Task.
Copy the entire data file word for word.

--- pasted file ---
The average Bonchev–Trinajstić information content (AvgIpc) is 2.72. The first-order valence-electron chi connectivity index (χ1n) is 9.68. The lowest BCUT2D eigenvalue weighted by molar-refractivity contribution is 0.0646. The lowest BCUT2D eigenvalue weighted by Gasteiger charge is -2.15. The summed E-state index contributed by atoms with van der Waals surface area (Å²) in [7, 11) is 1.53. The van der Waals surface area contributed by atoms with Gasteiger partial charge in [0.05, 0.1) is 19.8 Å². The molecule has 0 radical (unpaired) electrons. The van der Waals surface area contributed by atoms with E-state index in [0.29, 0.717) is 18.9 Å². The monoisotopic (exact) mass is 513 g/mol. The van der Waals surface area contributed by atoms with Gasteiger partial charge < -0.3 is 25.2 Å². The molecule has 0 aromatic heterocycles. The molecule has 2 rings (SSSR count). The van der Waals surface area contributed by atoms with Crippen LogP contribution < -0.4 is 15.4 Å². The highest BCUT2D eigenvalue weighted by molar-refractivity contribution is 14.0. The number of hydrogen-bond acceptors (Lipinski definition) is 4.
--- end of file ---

The average Bonchev–Trinajstić information content (AvgIpc) is 2.72. The first-order valence-electron chi connectivity index (χ1n) is 9.68. The lowest BCUT2D eigenvalue weighted by molar-refractivity contribution is 0.0646. The lowest BCUT2D eigenvalue weighted by Gasteiger charge is -2.15. The summed E-state index contributed by atoms with van der Waals surface area (Å²) in [7, 11) is 1.53. The van der Waals surface area contributed by atoms with Gasteiger partial charge in [0.05, 0.1) is 19.8 Å². The molecule has 0 radical (unpaired) electrons. The van der Waals surface area contributed by atoms with E-state index in [0.29, 0.717) is 18.9 Å². The monoisotopic (exact) mass is 513 g/mol. The van der Waals surface area contributed by atoms with Gasteiger partial charge < -0.3 is 25.2 Å². The molecule has 0 aromatic heterocycles. The molecule has 2 rings (SSSR count). The van der Waals surface area contributed by atoms with Crippen LogP contribution < -0.4 is 15.4 Å². The highest BCUT2D eigenvalue weighted by molar-refractivity contribution is 14.0. The number of hydrogen-bond acceptors (Lipinski definition) is 4.